A satellite is an object that orbits another object. In space, satellites may be natural, or artificial. The moon is a natural satellite that orbits the Earth. Most artificial satellites also orbit the Earth, but some orbit other planets, or the Sun or Moon. Satellites are used for many purposes. There are weather satellites, communications satellites, navigation satellites, reconnaissance satellites, astronomy satellites and many other kinds. Arthur C. Clarke popularized the idea of the communications satellite.
The world's first artificial satellite, the Sputnik 1, was launched by the Soviet Union on October 4,1957. This surprised the world, and the United States quickly worked to launch their own satellite, starting the space race. Sputnik 2 was launched on November 3, 1957 and carried the first living passenger into orbit, a dog named Laika. The United States launched their first satellite, called Explorer 1 on January 31, 1958. The UK launched its first satellite in 1962. It could be used to spot unnatural structures on earth.
Since then, thousands of satellites have been launched into orbit around the Earth. Some satellites, notably space stations, have been launched in parts and assembled in orbit.
Satellites orbiting nowEdit
Artificial satellites come from more than 50 countries and have used the satellite launching capabilities of ten nations. A few hundred satellites are currently working, but thousands of unused satellites and satellite fragments orbit the Earth as space debris. The largest satellite is the International Space Station, which was put together by several different countries (including the organizations of NASA, ESA, JAXA and RKA). It usually has a crew of six astronauts or cosmonauts living on board. It is permanently occupied, but the crew changes. The Hubble Space Telescope has been repaired and updated by astronauts in space several times.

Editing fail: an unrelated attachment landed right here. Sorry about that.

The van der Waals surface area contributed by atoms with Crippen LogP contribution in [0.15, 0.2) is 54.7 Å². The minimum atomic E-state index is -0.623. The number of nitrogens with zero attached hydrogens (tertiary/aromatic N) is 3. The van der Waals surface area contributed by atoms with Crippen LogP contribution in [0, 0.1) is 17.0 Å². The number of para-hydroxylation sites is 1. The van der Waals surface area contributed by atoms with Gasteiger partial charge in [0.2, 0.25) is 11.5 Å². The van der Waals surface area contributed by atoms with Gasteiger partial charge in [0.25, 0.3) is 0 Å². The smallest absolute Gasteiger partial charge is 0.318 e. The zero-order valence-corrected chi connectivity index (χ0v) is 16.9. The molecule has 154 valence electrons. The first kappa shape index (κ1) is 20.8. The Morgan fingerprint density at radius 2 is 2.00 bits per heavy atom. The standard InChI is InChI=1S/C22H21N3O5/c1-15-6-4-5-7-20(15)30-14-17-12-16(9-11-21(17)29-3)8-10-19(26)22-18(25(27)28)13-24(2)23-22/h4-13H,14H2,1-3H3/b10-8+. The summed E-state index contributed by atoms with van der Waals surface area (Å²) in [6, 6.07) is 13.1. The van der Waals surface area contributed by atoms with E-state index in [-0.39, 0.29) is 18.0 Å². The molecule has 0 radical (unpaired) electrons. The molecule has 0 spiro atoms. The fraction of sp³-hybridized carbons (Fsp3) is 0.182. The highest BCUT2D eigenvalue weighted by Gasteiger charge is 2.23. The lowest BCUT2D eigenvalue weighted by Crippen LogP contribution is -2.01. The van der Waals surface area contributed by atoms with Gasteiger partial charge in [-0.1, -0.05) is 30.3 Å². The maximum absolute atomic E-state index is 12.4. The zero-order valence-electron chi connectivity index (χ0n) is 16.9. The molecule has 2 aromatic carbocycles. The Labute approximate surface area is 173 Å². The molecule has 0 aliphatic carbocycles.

There are also artificial satellites orbiting something other than the Earth. The Mars Reconnaissance Orbiter is one of those orbiting Mars. Cassini-Huygens orbited Saturn. Venus Express, run by the ESA, orbited Venus. Two GRAIL satellites orbited the moon until December 2012. Several satellites have orbited the Sun for years and one is to be added in 2019. 
artificial satellites have several main uses:
- Scientific Investigation
- Earth observation - including weather forecasting and tracking storms and pollution
- Communications - including satellite television and telephone calls
- Navigation - including the Global Positioning System (GPS)
- Military - including reconnaissance photography and communications (nuclear weapons are not allowed in space)
Most of the artificial satellites are in a low Earth orbit (LEO) or a geostationary orbit. To stay in orbit, the satellite's sideways speed must balance the force of gravity. Satellites in low orbit are often less than one thousand kilometers above the ground. Close to the Earth, in LEO, the satellites must move faster to stay in orbit. Low orbits work well for satellites that take pictures of the Earth. Many do jobs that call for high orbital inclination (they swing above and below the equator), so they can communicate, or look at other areas. It is easier to put a satellite in low Earth orbit, but the satellite appears to move when viewed from Earth. This means a satellite dish (a type of antenna) must be always moving in order to send or receive communications with that satellite.
Medium orbit works well for GPS satellites - receivers on Earth use the satellite's changing position and precise time (and a type of antenna that does not have to be pointed) to find where on Earth the receiver is. But constantly changing positions does not work for satellite TV and other types of satellites that send and receive a lot of information. Those need to be in geostationary orbit.
A satellite in a geostationary orbit moves around the Earth as fast as the Earth spins, so from the ground it looks like it is stationary (not moving). To move this way, the satellite must be straight above the equator, and 35,786 kilometers (22,236 miles) above the ground.
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